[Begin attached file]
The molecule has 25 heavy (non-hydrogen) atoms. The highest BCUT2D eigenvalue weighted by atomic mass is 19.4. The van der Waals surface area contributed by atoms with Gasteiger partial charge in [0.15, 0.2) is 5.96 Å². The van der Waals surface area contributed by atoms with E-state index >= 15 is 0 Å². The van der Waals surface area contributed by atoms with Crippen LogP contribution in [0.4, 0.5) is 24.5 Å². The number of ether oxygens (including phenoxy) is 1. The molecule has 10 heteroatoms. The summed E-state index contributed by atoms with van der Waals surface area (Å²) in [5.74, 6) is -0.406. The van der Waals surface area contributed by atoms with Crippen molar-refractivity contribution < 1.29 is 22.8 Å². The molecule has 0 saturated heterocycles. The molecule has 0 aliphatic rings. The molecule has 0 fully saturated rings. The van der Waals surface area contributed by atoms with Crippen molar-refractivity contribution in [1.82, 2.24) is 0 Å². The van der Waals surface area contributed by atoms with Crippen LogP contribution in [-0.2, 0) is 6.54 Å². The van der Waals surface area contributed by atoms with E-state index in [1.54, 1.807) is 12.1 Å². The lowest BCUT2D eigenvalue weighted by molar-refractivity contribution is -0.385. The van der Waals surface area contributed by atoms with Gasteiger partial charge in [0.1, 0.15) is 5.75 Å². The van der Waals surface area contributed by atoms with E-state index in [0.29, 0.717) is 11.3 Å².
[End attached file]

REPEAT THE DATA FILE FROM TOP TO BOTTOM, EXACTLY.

The molecule has 25 heavy (non-hydrogen) atoms. The highest BCUT2D eigenvalue weighted by atomic mass is 19.4. The van der Waals surface area contributed by atoms with Gasteiger partial charge in [0.15, 0.2) is 5.96 Å². The van der Waals surface area contributed by atoms with E-state index >= 15 is 0 Å². The van der Waals surface area contributed by atoms with Crippen LogP contribution in [0.4, 0.5) is 24.5 Å². The number of ether oxygens (including phenoxy) is 1. The molecule has 10 heteroatoms. The summed E-state index contributed by atoms with van der Waals surface area (Å²) in [5.74, 6) is -0.406. The van der Waals surface area contributed by atoms with Crippen molar-refractivity contribution < 1.29 is 22.8 Å². The molecule has 0 saturated heterocycles. The molecule has 0 aliphatic rings. The molecule has 0 fully saturated rings. The van der Waals surface area contributed by atoms with Crippen molar-refractivity contribution in [1.82, 2.24) is 0 Å². The van der Waals surface area contributed by atoms with Crippen LogP contribution in [-0.2, 0) is 6.54 Å². The van der Waals surface area contributed by atoms with E-state index in [1.54, 1.807) is 12.1 Å². The lowest BCUT2D eigenvalue weighted by molar-refractivity contribution is -0.385. The van der Waals surface area contributed by atoms with Gasteiger partial charge in [0.1, 0.15) is 5.75 Å². The van der Waals surface area contributed by atoms with E-state index in [0.29, 0.717) is 11.3 Å².